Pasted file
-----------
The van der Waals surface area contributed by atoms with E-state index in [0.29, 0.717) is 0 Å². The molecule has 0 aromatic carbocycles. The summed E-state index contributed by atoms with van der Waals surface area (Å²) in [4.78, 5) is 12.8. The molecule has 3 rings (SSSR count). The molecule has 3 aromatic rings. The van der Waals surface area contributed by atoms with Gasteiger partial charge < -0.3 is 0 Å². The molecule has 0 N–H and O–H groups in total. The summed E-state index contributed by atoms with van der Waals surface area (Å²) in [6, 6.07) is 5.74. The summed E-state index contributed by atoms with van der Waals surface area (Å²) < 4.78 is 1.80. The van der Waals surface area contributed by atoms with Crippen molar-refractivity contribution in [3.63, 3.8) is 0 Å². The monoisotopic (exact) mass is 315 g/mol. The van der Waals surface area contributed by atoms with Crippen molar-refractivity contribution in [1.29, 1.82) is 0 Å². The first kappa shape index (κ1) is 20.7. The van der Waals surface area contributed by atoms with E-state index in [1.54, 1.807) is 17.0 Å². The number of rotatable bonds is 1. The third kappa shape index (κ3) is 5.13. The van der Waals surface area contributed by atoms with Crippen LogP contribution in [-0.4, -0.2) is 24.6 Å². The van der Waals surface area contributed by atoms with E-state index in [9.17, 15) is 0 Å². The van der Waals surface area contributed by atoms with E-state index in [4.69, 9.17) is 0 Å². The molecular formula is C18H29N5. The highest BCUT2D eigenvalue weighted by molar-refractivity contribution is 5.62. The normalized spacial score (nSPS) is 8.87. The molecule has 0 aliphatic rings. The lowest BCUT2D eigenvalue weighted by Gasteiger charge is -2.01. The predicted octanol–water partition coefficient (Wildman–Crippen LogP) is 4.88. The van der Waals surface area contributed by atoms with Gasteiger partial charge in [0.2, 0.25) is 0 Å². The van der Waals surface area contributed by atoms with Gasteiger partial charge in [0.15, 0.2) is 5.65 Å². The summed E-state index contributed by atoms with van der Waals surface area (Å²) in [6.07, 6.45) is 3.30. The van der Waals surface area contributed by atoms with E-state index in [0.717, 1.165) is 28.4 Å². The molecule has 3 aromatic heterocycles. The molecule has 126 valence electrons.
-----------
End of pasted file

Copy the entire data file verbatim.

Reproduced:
The van der Waals surface area contributed by atoms with E-state index in [0.29, 0.717) is 0 Å². The molecule has 0 aromatic carbocycles. The summed E-state index contributed by atoms with van der Waals surface area (Å²) in [4.78, 5) is 12.8. The molecule has 3 rings (SSSR count). The molecule has 3 aromatic rings. The van der Waals surface area contributed by atoms with Gasteiger partial charge < -0.3 is 0 Å². The molecule has 0 N–H and O–H groups in total. The summed E-state index contributed by atoms with van der Waals surface area (Å²) in [6, 6.07) is 5.74. The summed E-state index contributed by atoms with van der Waals surface area (Å²) < 4.78 is 1.80. The van der Waals surface area contributed by atoms with Crippen molar-refractivity contribution in [3.63, 3.8) is 0 Å². The monoisotopic (exact) mass is 315 g/mol. The van der Waals surface area contributed by atoms with Crippen molar-refractivity contribution in [1.29, 1.82) is 0 Å². The first kappa shape index (κ1) is 20.7. The van der Waals surface area contributed by atoms with E-state index in [1.54, 1.807) is 17.0 Å². The number of rotatable bonds is 1. The third kappa shape index (κ3) is 5.13. The van der Waals surface area contributed by atoms with Crippen LogP contribution in [-0.4, -0.2) is 24.6 Å². The van der Waals surface area contributed by atoms with E-state index in [9.17, 15) is 0 Å². The van der Waals surface area contributed by atoms with E-state index in [4.69, 9.17) is 0 Å². The molecular formula is C18H29N5. The highest BCUT2D eigenvalue weighted by molar-refractivity contribution is 5.62. The normalized spacial score (nSPS) is 8.87. The molecule has 0 aliphatic rings. The lowest BCUT2D eigenvalue weighted by Gasteiger charge is -2.01. The predicted octanol–water partition coefficient (Wildman–Crippen LogP) is 4.88. The van der Waals surface area contributed by atoms with Gasteiger partial charge in [0.2, 0.25) is 0 Å². The van der Waals surface area contributed by atoms with Gasteiger partial charge in [0.15, 0.2) is 5.65 Å². The summed E-state index contributed by atoms with van der Waals surface area (Å²) in [6.07, 6.45) is 3.30. The van der Waals surface area contributed by atoms with E-state index in [0.717, 1.165) is 28.4 Å². The molecule has 3 aromatic heterocycles. The molecule has 126 valence electrons.